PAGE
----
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Beginner Guide To Buying An Air Purifier

Homes are becoming more and more tightly sealed in order to reduce energy costs and our environmental impact. Unfortunately, that also means that many homes don't have clean air. While older houses were drafty, that also meant that they had better air circulation than a well sealed modern house. The air inside your house can be up to ten times more polluted than the outside air - that's a big problem, since we spend about ninety percent of our time inside. A good air purifier has never been more important. But how do you find the right one for your home and your situation? Here's what you need to know.

It can be tricky to find the right air purifier, especially when some of them can create as many irritants as they remove. However, there are a few things you should look for in any air purifier, no matter how large or what style. You'll need to know how the purifier works, what pollutants it targets, and what you're getting for your money. Careful analysis is the best way to figure out which unit is right for you.

There are several different types of air purifiers and many modern models combine multiple filter types to get the best filtration. No matter what type of filter your air purifier uses, it should have a sealed system that doesn't let pure air mix with dirty air. The major varieties are HEPA filters, ion and ozone generators, charged media filters, and activated carbon air purifiers. Some air purifiers also include germicidal or antibacterial filters to remove bacteria from the air.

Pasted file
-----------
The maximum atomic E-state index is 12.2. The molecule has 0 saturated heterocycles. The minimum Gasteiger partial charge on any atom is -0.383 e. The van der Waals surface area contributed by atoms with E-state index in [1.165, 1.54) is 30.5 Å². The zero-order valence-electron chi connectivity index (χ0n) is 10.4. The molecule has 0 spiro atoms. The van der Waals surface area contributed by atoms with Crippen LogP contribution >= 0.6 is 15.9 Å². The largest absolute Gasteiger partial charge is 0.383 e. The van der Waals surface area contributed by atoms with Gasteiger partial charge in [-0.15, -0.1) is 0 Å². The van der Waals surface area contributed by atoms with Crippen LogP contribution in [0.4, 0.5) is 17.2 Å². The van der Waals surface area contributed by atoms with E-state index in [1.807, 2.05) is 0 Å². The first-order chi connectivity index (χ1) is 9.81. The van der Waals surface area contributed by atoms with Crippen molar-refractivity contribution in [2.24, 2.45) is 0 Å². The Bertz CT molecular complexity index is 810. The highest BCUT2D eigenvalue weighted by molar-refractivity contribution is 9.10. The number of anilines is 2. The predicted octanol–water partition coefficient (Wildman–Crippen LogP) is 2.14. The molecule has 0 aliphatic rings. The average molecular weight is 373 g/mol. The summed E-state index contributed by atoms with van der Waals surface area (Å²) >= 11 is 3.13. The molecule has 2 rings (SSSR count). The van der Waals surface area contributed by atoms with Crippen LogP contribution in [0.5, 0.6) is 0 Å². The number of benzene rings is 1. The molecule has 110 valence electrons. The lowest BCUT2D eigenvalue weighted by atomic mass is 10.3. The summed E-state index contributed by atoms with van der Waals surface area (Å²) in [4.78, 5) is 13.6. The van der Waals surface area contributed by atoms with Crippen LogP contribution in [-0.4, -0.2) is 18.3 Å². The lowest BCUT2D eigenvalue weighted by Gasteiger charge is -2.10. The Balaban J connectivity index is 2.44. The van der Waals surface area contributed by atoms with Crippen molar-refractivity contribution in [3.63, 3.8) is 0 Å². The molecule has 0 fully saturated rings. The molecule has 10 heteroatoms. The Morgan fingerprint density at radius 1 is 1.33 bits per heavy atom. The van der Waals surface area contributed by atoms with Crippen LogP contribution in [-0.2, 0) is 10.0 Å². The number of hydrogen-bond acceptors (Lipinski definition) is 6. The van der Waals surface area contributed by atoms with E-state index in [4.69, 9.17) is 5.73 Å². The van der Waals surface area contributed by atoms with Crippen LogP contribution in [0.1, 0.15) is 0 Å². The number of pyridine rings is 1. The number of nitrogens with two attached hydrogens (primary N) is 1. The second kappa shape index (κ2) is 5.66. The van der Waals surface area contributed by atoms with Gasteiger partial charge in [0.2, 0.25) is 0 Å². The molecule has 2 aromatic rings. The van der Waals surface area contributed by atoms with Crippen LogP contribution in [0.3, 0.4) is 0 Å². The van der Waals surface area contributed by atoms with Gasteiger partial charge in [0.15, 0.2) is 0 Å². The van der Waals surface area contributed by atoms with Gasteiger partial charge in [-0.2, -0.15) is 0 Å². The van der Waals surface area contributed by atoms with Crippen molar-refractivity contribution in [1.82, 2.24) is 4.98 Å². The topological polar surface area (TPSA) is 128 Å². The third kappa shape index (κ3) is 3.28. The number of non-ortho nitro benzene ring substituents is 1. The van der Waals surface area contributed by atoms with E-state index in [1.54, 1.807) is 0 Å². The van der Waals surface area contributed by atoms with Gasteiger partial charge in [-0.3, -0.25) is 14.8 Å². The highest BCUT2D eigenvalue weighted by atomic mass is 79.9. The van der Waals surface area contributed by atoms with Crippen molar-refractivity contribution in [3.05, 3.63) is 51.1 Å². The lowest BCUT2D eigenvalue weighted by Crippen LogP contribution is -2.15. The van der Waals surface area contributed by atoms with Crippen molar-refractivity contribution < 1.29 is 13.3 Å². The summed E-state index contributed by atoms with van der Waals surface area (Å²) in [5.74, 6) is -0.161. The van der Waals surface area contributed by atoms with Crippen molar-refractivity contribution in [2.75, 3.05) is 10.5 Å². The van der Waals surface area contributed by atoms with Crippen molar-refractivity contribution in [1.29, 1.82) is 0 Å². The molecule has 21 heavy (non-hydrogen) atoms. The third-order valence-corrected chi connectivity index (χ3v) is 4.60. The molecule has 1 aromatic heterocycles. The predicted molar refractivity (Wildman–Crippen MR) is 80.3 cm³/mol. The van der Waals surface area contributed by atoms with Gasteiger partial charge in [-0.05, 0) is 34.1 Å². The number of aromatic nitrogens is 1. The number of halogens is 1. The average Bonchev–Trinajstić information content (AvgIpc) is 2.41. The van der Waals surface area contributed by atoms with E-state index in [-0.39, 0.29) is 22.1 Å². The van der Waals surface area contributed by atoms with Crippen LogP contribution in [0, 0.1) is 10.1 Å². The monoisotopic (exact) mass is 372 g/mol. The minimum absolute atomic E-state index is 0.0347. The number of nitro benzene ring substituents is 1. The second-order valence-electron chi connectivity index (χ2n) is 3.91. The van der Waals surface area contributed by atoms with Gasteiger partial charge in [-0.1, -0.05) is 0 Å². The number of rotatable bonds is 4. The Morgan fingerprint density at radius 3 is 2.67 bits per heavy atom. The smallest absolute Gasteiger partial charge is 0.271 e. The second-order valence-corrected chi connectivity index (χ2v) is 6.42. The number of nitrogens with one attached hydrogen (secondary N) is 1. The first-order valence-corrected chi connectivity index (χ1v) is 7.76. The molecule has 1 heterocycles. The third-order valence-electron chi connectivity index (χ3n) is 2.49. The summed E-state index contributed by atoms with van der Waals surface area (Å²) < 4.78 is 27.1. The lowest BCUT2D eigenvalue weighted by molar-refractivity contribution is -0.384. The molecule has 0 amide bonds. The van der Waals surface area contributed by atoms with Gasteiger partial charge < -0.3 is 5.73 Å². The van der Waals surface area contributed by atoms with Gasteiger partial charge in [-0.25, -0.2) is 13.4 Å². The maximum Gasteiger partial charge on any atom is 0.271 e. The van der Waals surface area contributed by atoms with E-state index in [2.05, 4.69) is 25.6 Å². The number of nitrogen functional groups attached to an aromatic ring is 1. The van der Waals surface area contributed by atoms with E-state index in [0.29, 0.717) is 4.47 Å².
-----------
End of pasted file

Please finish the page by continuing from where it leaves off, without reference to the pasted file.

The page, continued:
HEPA filters - Commonly considered the standard for air purifiers, these high-efficiency particulate air filters remove more than 99% of particals 0.3 microns in size or smaller. They were originally invented to capture particles of radioactive dust for the Atomic Energy Commission and catch all but the smallest particles. That makes them highly efficient at removing mold spores, dander, dust and pollen. The fitler does need to be changed from time to time, and a larger filter can remove more particulates than a smaller one.

Ion and ozone generators - These air purifiers emit charged particles that stick to dust and other air impurities, causing them to stick to the nearest surface. That means that ion generators tend to create dirty spots on floors and walls where the charged particles have adhered. Regular home cleaning is important if you have one of these air purifiers. Ozone emitting purifiers are sometimes problematic for asthma sufferers. Check with your doctor before buying one.

Charged media filters - This type of air purifier collects particles on a fiber filter and collect extremely small pollutants. Particles as small as one tenth of a micron can be eliminated by this type of filter, which works by electrostatic charge. Frequent filter changes are required to keep charged media air purifiers working properly.